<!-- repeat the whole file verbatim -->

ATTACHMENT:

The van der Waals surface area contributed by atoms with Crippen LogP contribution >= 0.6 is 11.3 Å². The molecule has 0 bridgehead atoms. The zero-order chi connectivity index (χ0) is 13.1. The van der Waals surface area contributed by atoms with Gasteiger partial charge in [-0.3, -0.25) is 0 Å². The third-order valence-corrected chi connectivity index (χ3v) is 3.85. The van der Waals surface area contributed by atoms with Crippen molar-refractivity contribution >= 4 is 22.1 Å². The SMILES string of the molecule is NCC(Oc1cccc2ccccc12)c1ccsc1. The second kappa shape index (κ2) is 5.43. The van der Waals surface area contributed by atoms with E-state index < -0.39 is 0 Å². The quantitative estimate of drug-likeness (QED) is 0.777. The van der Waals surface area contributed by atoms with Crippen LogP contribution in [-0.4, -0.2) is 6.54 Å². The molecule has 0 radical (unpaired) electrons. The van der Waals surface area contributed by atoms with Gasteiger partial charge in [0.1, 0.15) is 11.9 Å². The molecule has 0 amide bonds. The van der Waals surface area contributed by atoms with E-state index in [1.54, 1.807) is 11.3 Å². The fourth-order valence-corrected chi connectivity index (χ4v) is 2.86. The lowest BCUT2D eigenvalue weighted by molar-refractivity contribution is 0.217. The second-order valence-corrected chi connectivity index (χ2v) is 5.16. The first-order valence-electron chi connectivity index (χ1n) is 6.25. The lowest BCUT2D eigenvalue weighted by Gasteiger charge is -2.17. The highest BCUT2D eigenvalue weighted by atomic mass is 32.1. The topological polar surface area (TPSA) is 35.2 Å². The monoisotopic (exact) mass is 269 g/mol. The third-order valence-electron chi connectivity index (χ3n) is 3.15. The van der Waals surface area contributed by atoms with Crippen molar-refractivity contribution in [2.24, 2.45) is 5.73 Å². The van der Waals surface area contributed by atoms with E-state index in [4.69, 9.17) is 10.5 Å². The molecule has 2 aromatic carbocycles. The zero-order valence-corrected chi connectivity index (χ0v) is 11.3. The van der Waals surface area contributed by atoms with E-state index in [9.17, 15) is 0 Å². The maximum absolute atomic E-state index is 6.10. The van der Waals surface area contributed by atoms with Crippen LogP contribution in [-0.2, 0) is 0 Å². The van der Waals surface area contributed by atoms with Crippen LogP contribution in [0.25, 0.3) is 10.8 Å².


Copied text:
The van der Waals surface area contributed by atoms with Crippen LogP contribution >= 0.6 is 11.3 Å². The molecule has 0 bridgehead atoms. The zero-order chi connectivity index (χ0) is 13.1. The van der Waals surface area contributed by atoms with Gasteiger partial charge in [-0.3, -0.25) is 0 Å². The third-order valence-corrected chi connectivity index (χ3v) is 3.85. The van der Waals surface area contributed by atoms with Crippen molar-refractivity contribution >= 4 is 22.1 Å². The SMILES string of the molecule is NCC(Oc1cccc2ccccc12)c1ccsc1. The second kappa shape index (κ2) is 5.43. The van der Waals surface area contributed by atoms with E-state index < -0.39 is 0 Å². The quantitative estimate of drug-likeness (QED) is 0.777. The van der Waals surface area contributed by atoms with Crippen LogP contribution in [-0.4, -0.2) is 6.54 Å². The molecule has 0 radical (unpaired) electrons. The van der Waals surface area contributed by atoms with Gasteiger partial charge in [0.1, 0.15) is 11.9 Å². The molecule has 0 amide bonds. The van der Waals surface area contributed by atoms with E-state index in [1.54, 1.807) is 11.3 Å². The fourth-order valence-corrected chi connectivity index (χ4v) is 2.86. The lowest BCUT2D eigenvalue weighted by molar-refractivity contribution is 0.217. The second-order valence-corrected chi connectivity index (χ2v) is 5.16. The first-order valence-electron chi connectivity index (χ1n) is 6.25. The lowest BCUT2D eigenvalue weighted by Gasteiger charge is -2.17. The highest BCUT2D eigenvalue weighted by atomic mass is 32.1. The topological polar surface area (TPSA) is 35.2 Å². The monoisotopic (exact) mass is 269 g/mol. The third-order valence-electron chi connectivity index (χ3n) is 3.15. The van der Waals surface area contributed by atoms with Crippen molar-refractivity contribution in [2.24, 2.45) is 5.73 Å². The van der Waals surface area contributed by atoms with E-state index in [4.69, 9.17) is 10.5 Å². The molecule has 2 aromatic carbocycles. The zero-order valence-corrected chi connectivity index (χ0v) is 11.3. The van der Waals surface area contributed by atoms with E-state index in [9.17, 15) is 0 Å². The maximum absolute atomic E-state index is 6.10. The van der Waals surface area contributed by atoms with Crippen LogP contribution in [-0.2, 0) is 0 Å². The van der Waals surface area contributed by atoms with Crippen LogP contribution in [0.25, 0.3) is 10.8 Å².